There has been a lot of press coverage recently about the company that raised its entire company’s wages to $70,000.
It seems like a good idea, until you start thinking about it.
Short term, the company may be able to demonstrate improved productivity from its workforce, but what is the incentive for an employee going forward to put in the extra hours and go the extra mile to rise above the crowd?
There isn’t any. If everybody is making the same, there isn’t any crowd to rise above. If anything, the motivation is to move downward to the less stressful, routine jobs.
Dan Price, the leader on the company, has transformed his workplace into equivalent of the East Germany’s VEB Sachsenring Automobilwerke Zwickau, which produced (notice the past tense) the Trabant motor vehicle, widely used in Eastern Bloc nations, but ridiculed in the rest of the free world.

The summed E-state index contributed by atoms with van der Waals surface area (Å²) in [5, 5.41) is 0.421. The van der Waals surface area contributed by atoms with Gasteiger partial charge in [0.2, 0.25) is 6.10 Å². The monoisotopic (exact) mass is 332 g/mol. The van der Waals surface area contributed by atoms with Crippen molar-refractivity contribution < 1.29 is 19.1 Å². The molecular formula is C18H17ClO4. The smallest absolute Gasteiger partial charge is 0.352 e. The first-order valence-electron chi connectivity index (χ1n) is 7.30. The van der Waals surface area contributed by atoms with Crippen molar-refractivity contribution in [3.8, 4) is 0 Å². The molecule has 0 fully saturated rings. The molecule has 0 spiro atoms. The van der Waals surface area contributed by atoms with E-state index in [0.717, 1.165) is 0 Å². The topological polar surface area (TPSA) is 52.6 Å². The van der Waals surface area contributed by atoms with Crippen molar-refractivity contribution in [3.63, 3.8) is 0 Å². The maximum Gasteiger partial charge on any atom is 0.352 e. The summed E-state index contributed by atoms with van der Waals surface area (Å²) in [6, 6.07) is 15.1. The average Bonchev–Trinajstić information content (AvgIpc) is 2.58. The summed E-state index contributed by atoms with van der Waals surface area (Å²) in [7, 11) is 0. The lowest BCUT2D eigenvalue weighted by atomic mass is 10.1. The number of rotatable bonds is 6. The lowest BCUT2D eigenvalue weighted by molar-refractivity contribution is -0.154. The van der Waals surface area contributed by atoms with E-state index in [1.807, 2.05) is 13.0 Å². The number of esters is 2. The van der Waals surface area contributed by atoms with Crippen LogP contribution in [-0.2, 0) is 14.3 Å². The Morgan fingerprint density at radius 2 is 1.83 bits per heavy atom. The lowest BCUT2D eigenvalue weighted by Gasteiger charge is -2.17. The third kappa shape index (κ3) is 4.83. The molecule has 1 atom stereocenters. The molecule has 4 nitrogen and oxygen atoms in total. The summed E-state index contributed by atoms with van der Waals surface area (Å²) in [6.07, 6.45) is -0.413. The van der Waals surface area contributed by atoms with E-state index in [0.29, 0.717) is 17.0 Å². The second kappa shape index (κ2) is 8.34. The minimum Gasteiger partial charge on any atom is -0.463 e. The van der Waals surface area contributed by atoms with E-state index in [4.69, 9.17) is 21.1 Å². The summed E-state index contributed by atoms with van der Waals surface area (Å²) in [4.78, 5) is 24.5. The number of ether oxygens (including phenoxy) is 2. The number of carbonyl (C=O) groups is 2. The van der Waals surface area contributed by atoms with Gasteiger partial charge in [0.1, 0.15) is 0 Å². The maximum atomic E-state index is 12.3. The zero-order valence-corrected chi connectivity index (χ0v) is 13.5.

With no incentive and no motivation to make a better car, the Trabant changed or improved very little in its 30 year history, upon German unification, the car line was shut down with in the year.
Humans are predictable, and making more money is a powerful motivator.
If you level the compensation scale, you will attract unmotivated people to your workplace and repel the people that can really make your business thrive. The incentive of higher pay gives a person more desire to go back to school or study harder in a field that creates more opportunity.
If I make $70,000 to answer telephones, and an engineer gets paid $70,000 for the more stressful and difficult job of developing complex cipher algorithms, what would make me want to work to develop my skills for his job? On the other hand, If I’m the stressed-out engineer, I may want to ask my boss for a demotion to the telephone-answering job.